Posted on May 28th, 2010 (1:57 am) by Molly O Brien

Here’s a story for you.

Once upon a time, there was a guitar. It was a self-respecting chordophone with six strings, and it was very happy with the way it sounded. The Vikings played it long ago, and those ruffle-collar-wearing Renaissance folks after them, not to mention a whole bunch of other people who just adored the clean, melodic sound of the guitar. Then the guitar was amplified, and though it got a whole lot louder, it basically sounded the same, until one day when some dude accidentally dislodged some essential amplifier tube, and all of a sudden the guitar sound was distorted. And it sounded awesome! So everyone started using it: Jimi and Jimmy, then Mick Jones and Iggy, all the way to Thurston Moore and Jack White. And the distorted guitar lived happily ever after.

Fuzzy hardcore guitars aren’t some mystical trade secret—they’re just about everywhere, including virtually every song on Thee Oh Sees’ new album Warm Slime. Thee Oh Sees, the San Francisco-based band fronted by longtime experimental music man John Dwyer, are freakishly prolific. You know the magical moment when a vending machine malfunctions and decides to spit out like seven Dr. Peppers at you when you only paid for one? That’s pretty much what these guys are doing, having released four LPs and a handful of EPs in just over two years. And Thee Oh Sees knows what they’re good at, which happens to be savage beat bashing, psych rock freakouts, and lots of guitar, heavy on the fuzz.

Warm Slime isn’t a bad name for this album, considering the general sound is heavy, grimy, and yes, warm in a weird way. Thee Oh Sees sound Rolling Stones-like at one moment, early Velvet Underground at another, yet never seem self-consciously retro. They can count 1-2-3-4 and bust out the garage rock in their sleep at this point. The album clocks in at just over a half an hour, which is still plenty of primal fuzz for all of us. Nothing is groundbreaking, and nothing stands out particularly in terms of sheer catchiness, but for those who love absorbing their rock in one giant monolithic rush, this’ll be the stuff you’ll go for.

The shenanigans start off right away with the title track, which is 13-and-a-half minutes long, a genuine marathon of feedback-heavy, off-kilter power chords and upper-register noodling. It’s got a nice groove and the rhythm change-ups are great; of particular interest are the background vocals (courtesy of Brigid Dawson) around 4:30, which sound like the Supremes minus Diana Ross when the tempo slows down, and which slowly break down into all-out yelps, drowned in feedback by the end. Accessible it ain’t, but it’s experimental and weird and even those who loathe the idea of noise rock will have that half-merry, half-creepy back-up melody in their heads long after the song is gone.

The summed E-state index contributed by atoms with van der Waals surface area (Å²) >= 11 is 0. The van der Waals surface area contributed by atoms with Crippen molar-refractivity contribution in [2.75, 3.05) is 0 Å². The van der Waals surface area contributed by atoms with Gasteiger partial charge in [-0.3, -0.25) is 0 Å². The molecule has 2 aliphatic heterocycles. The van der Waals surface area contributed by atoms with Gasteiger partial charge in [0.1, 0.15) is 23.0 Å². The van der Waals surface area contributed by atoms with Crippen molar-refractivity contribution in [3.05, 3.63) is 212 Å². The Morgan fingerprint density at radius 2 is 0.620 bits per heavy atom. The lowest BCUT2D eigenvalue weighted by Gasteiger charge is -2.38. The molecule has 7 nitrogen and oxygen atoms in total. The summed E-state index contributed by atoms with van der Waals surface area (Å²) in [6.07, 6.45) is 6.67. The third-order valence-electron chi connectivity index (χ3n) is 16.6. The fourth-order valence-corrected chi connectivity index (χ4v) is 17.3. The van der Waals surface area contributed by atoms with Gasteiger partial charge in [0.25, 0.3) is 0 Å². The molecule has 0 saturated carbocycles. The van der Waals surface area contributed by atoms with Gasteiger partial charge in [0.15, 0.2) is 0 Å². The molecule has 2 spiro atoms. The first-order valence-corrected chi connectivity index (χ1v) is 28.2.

The remainder of the album is not as memorable, given each song features only slight variations in rhythm and structure; in a poor mood, it’s easy for them to blend together into a gigantic maelstrom of distortion, and maybe that’s the point. “I Was Denied” is an insistent, crash-happy track full of la-la-las, and “Flash Bats” has a great, murky bass-line, but the last two songs sound like they were produced without a lot of thought. At points the unrehearsed, loose nature of Thee Oh Sees’ instrument playing straddles the line between artfully disheveled and just plain messy.

If you dig on no-frills fuzz-rock, then Warm Slime will be a knockout. If you’re looking for variety, this probably isn’t the best album to choose. Thee Oh Sees are extremely productive, but they might have benefited from slowing down a bit and keeping an eye on their sound; everybody knows the line about quality being superior to quantity, and that seems to be the issue here. The almighty distorted guitar gets a pretty fair treatment overall, but one can’t help wishing for a little more thought to go with all that punk wallop.

Track list:
1. Warm Slime
2. I Was Denied
3. Everything Went Black
4. Castiatic Tackle
5. Flash Bats
6. Mega-feast
7. MT Work

Purchase at: Amazon | eMusic

Our Rating

59 / 100
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